As a liberal for more than a quarter of a century, one might not be surprised to find that I am less than crushed by the prospect of restraining the Eurosceptic right from its avowed intention of reducing the European Union to a free trade zone (and even then, free on terms favourable to us). Don't get me wrong, like most Liberal Democrats, I support the notion of Europe rather than the current reality, seeing the EU as something to be improved rather than necessarily expanded.
But William Hague's somewhat lazy justification for attacking the Euro does lead me to wonder why he is bothering. For example, complaining that the creation of the Eurozone without the imposition of closer tax and spending rules raises two questions. The first is, what business is it of his unless he fears that, at some point, we may have to enter the Euro ourselves (I leave readers to envisage the circumstances under which that might happen)? The second is, why would you suggest the necessity for a pooling of sovereignty that you wouldn't possibly accept yourself?
Besides, there are, and always were, rules. The problem was, and remains, can you actually punish breaches of those rules, and how do you go about doing so? Enforcing limits on the scale of budget deficits is (probably) entirely logical, but fining, say France, a wodge of Euros would merely increase their deficit. It is, if you like, the sovereign equivalent of telling a misbehaving teenager to go to their room - one shouldn't be altogether surprised when they turn around and say, "Make me!".
It was always my understanding that the creation of a single currency would lead to a gradual convergence of the economies choosing to pool sovereignty. It wasn't going to happen overnight, it wasn't going to be total - the economy is uneven across a country (north/south divide here, anybody?), let alone a continent. And to expect it to run smoothly denies the experience of history, as clever people find new and exciting ways of dropping the economy off a cliff from time to time.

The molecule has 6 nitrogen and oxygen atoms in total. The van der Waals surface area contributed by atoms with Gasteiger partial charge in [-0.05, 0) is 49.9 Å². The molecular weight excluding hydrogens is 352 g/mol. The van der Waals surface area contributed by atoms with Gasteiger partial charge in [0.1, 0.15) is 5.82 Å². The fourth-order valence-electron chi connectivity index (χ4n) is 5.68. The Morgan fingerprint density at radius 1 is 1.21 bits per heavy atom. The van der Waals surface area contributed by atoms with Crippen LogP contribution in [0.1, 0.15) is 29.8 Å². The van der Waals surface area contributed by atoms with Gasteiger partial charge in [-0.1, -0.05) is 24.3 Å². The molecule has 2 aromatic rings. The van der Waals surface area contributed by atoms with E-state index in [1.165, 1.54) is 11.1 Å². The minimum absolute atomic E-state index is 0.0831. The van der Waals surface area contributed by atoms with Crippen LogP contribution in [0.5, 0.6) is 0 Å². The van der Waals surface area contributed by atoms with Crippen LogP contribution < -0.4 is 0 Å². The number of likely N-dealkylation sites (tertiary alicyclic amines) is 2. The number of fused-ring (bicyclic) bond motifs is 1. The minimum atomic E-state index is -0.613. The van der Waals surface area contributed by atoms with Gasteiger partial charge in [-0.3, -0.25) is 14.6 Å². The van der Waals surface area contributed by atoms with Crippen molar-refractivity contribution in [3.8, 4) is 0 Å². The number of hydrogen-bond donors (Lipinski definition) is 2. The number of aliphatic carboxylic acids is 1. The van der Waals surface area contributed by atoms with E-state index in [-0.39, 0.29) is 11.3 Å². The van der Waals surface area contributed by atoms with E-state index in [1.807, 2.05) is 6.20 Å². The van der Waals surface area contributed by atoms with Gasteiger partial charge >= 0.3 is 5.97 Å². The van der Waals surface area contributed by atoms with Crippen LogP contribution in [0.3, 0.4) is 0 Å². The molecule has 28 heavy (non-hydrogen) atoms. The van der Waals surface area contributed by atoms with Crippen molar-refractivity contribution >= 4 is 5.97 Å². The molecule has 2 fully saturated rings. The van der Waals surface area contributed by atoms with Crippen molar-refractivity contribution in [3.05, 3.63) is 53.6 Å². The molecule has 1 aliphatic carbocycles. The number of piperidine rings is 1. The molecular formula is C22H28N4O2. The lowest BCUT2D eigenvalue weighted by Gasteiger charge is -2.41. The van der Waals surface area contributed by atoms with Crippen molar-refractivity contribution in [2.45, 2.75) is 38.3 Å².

But back to William Hague. I suspect that he is returning to his Eurosceptic roots, and taking an opportunity to put some clear blue water between the two elements of the Coalition. He knows that we're probably on the minority side of the pro and anti Europe debate, and that the Conservatives have little to lose amongst voters by blaming their inability to circle the wagons on us.
It is, perhaps an opportunity for us to talk about Europe for a change, to establish our credentials as a pro-European, internationalist political party, whilst addressing our concerns about democracy, transparency and sovereignty. We could, radically, talk about the pluses and minuses of our membership of the European Union. And yes, it may attract some flak, but for those who support our view, it provides a positive reason to vote for us.
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